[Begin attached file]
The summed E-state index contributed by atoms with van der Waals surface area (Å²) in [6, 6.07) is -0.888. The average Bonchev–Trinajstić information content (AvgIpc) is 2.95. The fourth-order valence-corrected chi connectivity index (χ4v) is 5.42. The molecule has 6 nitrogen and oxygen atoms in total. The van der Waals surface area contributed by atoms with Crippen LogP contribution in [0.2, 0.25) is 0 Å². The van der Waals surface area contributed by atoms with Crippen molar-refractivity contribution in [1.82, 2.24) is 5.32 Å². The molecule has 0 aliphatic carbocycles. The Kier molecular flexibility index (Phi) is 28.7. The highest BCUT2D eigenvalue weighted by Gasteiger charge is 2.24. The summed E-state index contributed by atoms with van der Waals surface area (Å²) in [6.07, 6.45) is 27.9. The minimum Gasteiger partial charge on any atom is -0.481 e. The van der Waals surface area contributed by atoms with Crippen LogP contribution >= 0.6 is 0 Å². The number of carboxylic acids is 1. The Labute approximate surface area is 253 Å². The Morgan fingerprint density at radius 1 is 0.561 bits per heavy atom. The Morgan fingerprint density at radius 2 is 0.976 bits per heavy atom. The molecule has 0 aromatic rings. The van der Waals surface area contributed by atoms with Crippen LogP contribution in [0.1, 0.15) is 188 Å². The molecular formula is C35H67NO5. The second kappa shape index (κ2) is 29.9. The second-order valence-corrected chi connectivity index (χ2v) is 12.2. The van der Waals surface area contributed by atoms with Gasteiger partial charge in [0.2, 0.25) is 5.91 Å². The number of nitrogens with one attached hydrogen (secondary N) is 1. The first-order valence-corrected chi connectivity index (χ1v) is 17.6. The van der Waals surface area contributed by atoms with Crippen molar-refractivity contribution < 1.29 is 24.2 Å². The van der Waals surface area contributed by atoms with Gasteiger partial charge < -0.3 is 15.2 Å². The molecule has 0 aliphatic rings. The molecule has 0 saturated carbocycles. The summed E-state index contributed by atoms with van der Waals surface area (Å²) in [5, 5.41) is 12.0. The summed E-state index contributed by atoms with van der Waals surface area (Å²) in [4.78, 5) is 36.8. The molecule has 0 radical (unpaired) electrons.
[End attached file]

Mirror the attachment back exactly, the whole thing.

The summed E-state index contributed by atoms with van der Waals surface area (Å²) in [6, 6.07) is -0.888. The average Bonchev–Trinajstić information content (AvgIpc) is 2.95. The fourth-order valence-corrected chi connectivity index (χ4v) is 5.42. The molecule has 6 nitrogen and oxygen atoms in total. The van der Waals surface area contributed by atoms with Crippen LogP contribution in [0.2, 0.25) is 0 Å². The van der Waals surface area contributed by atoms with Crippen molar-refractivity contribution in [1.82, 2.24) is 5.32 Å². The molecule has 0 aliphatic carbocycles. The Kier molecular flexibility index (Phi) is 28.7. The highest BCUT2D eigenvalue weighted by Gasteiger charge is 2.24. The summed E-state index contributed by atoms with van der Waals surface area (Å²) in [6.07, 6.45) is 27.9. The minimum Gasteiger partial charge on any atom is -0.481 e. The van der Waals surface area contributed by atoms with Crippen LogP contribution >= 0.6 is 0 Å². The number of carboxylic acids is 1. The Labute approximate surface area is 253 Å². The Morgan fingerprint density at radius 1 is 0.561 bits per heavy atom. The Morgan fingerprint density at radius 2 is 0.976 bits per heavy atom. The molecule has 0 aromatic rings. The van der Waals surface area contributed by atoms with Crippen LogP contribution in [0.1, 0.15) is 188 Å². The molecular formula is C35H67NO5. The second kappa shape index (κ2) is 29.9. The second-order valence-corrected chi connectivity index (χ2v) is 12.2. The van der Waals surface area contributed by atoms with Gasteiger partial charge in [0.2, 0.25) is 5.91 Å². The number of nitrogens with one attached hydrogen (secondary N) is 1. The first-order valence-corrected chi connectivity index (χ1v) is 17.6. The van der Waals surface area contributed by atoms with Crippen molar-refractivity contribution < 1.29 is 24.2 Å². The van der Waals surface area contributed by atoms with Gasteiger partial charge < -0.3 is 15.2 Å². The molecule has 0 aliphatic rings. The molecule has 0 saturated carbocycles. The summed E-state index contributed by atoms with van der Waals surface area (Å²) in [5, 5.41) is 12.0. The summed E-state index contributed by atoms with van der Waals surface area (Å²) in [4.78, 5) is 36.8. The molecule has 0 radical (unpaired) electrons.